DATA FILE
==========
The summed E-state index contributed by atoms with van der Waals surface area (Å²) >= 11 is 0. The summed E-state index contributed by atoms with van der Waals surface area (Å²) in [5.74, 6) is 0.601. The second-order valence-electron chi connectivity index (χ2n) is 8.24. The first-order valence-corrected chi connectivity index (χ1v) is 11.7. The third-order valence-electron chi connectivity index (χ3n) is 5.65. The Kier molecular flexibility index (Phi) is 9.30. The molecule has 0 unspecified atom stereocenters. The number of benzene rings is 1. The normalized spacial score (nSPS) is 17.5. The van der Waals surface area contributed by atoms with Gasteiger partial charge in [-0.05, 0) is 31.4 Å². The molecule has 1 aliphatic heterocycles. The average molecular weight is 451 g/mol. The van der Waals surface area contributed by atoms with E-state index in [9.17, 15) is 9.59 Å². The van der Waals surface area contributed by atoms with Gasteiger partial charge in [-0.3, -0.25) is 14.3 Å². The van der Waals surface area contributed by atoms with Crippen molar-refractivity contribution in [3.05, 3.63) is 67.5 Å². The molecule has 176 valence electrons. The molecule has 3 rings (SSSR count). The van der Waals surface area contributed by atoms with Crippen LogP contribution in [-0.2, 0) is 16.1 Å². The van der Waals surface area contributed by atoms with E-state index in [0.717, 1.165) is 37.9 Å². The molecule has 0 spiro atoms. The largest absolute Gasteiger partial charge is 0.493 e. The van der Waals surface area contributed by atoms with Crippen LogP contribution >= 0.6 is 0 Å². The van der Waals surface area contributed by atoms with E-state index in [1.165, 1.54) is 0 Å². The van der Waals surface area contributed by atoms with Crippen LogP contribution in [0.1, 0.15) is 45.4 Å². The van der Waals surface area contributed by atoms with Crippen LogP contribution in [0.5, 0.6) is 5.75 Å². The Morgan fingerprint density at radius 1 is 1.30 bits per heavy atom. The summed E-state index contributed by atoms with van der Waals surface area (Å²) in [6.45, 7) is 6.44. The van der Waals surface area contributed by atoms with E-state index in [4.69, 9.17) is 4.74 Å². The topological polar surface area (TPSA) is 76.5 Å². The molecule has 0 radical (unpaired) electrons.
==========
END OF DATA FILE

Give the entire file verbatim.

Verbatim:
The summed E-state index contributed by atoms with van der Waals surface area (Å²) >= 11 is 0. The summed E-state index contributed by atoms with van der Waals surface area (Å²) in [5.74, 6) is 0.601. The second-order valence-electron chi connectivity index (χ2n) is 8.24. The first-order valence-corrected chi connectivity index (χ1v) is 11.7. The third-order valence-electron chi connectivity index (χ3n) is 5.65. The Kier molecular flexibility index (Phi) is 9.30. The molecule has 0 unspecified atom stereocenters. The number of benzene rings is 1. The normalized spacial score (nSPS) is 17.5. The van der Waals surface area contributed by atoms with Gasteiger partial charge in [-0.05, 0) is 31.4 Å². The molecule has 1 aliphatic heterocycles. The average molecular weight is 451 g/mol. The van der Waals surface area contributed by atoms with E-state index in [9.17, 15) is 9.59 Å². The van der Waals surface area contributed by atoms with Gasteiger partial charge in [-0.3, -0.25) is 14.3 Å². The van der Waals surface area contributed by atoms with Crippen molar-refractivity contribution in [3.05, 3.63) is 67.5 Å². The molecule has 176 valence electrons. The molecule has 3 rings (SSSR count). The van der Waals surface area contributed by atoms with Crippen LogP contribution in [-0.2, 0) is 16.1 Å². The van der Waals surface area contributed by atoms with E-state index in [0.717, 1.165) is 37.9 Å². The molecule has 0 spiro atoms. The largest absolute Gasteiger partial charge is 0.493 e. The van der Waals surface area contributed by atoms with Crippen LogP contribution >= 0.6 is 0 Å². The van der Waals surface area contributed by atoms with E-state index in [1.165, 1.54) is 0 Å². The van der Waals surface area contributed by atoms with Crippen LogP contribution in [0.1, 0.15) is 45.4 Å². The van der Waals surface area contributed by atoms with Crippen LogP contribution in [0.5, 0.6) is 5.75 Å². The Morgan fingerprint density at radius 1 is 1.30 bits per heavy atom. The summed E-state index contributed by atoms with van der Waals surface area (Å²) in [6.45, 7) is 6.44. The van der Waals surface area contributed by atoms with E-state index in [4.69, 9.17) is 4.74 Å². The topological polar surface area (TPSA) is 76.5 Å². The molecule has 0 radical (unpaired) electrons.